The Port of Olympia will hold its third public open house on the Olympia Regional Airport Master Plan Update (MPU) on Thursday, May 26, 2022, from 2 – 3:30 p.m. via Zoom.
For details about the open house or to register to participate online, click this link.
About the Airport Master Plan
The Airport Master Plan is a long-term planning document that examines current conditions and projects future aviation and non-aviation needs for the community and the airport. These requirements guide the master planning process and serve as the foundation for identifying the Airport's suitable function and future growth. The previous plan was completed in 2013 and is available on the Port’s website.
The Port's Airport Master Plan web page includes the Airport Layout Plan (ALP). The ALP is a visual conceptual development plan that outlines changes required to solve design flaws, increased aviation demand, and changing conditions and situations at the airport. The Federal Aviation Administration has given its approval to the ALP. All proposed future developments will be subjected to a rigorous state and federal environmental study as required by law.
Commercial Aviation Coordinating Commission (CACC)
At the same time the Port of Olympia is making its plans, the CACC is studying airports and land throughout the Puget Sound area as it works to deliver to the Washington State Legislature a single preferred location for a new commercial service airport. The recommendation is due by February 15, 2023, a date that was pushed back by 13 months due to the pandemic. The Legislature’s stated goal is to have a new commercial airport to be operational by 2040.
On February 9, 2022, the CACC issued its “final short list” report to the Legislature which listed six airports it recommends for further study. Olympia Regional Airport is not on that list. The list included only one airport, Snohomish County (Paine Field) Airport, as having “potential for additional commercial passenger service and air cargo capacity.” The other five listed were indicated to have only “potential for additional general aviation capacity.” In other words, if Paine Field is not selected to become the new SeaTac, the CACC will continue to search for either an existing airport or a parcel of land that could be developed into a new “greenfield” airport.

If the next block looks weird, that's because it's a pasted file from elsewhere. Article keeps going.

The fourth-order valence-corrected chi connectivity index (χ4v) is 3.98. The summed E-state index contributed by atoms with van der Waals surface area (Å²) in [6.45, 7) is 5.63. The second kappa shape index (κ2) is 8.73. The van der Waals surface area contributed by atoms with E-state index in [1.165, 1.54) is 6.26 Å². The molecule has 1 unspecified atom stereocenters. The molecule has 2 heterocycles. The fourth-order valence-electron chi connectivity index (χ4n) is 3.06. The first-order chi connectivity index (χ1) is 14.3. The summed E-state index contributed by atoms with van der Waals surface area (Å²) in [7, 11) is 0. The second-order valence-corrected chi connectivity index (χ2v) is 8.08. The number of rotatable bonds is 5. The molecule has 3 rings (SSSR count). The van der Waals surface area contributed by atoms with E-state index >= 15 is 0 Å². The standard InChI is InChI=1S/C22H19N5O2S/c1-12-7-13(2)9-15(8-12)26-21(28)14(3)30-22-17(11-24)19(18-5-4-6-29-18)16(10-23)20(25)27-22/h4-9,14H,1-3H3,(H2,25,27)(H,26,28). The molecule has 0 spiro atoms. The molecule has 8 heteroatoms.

During a January 6, 2022 meeting of the CACC, Chair David Fleckenstein explained to State Representative Tina Orwall the reason that Olympia Regional Airport was no longer being considered. He said “there was no sponsor support from the Port of Olympia to have Olympia on the list. So when we went through the initial filtering of the airports, it was removed because of that.”
Data presented at the January 6 meeting (see Slide 13 above this story) indicated that 69 percent of CACC commissioners offered feedback that Olympia Regional Airport offered "potential for accommodating additional" air passenger and air cargo service; 100 percent offered feedback that additional general aviation capacity could be developed.
Despite official claims that Olympia Regional Airport is not being considered for use as a commercial cargo or passenger service airport, there are two scenarios in which Thurston County could find plans for a bigger or new airport in its future:
It would take only two votes of the three-member commission for this to happen.
Recent local comments
"CACC members reportedly show little concern about impacts to our quality of life," said former Olympia Mayor Bob Jacobs.
Lee Riner, who says she has family near Sea-Tac Airport, commented about how aircraft may harm public health in terms of pollutants, noise, and stress. She said her family members who resided along the SeaTac flight path had asthma. Their health "deteriorated year after year," she added.
Some local business leaders have commented that additional aviation business at the airport would be good for the local economy and increase the value of land surrounding the airport.
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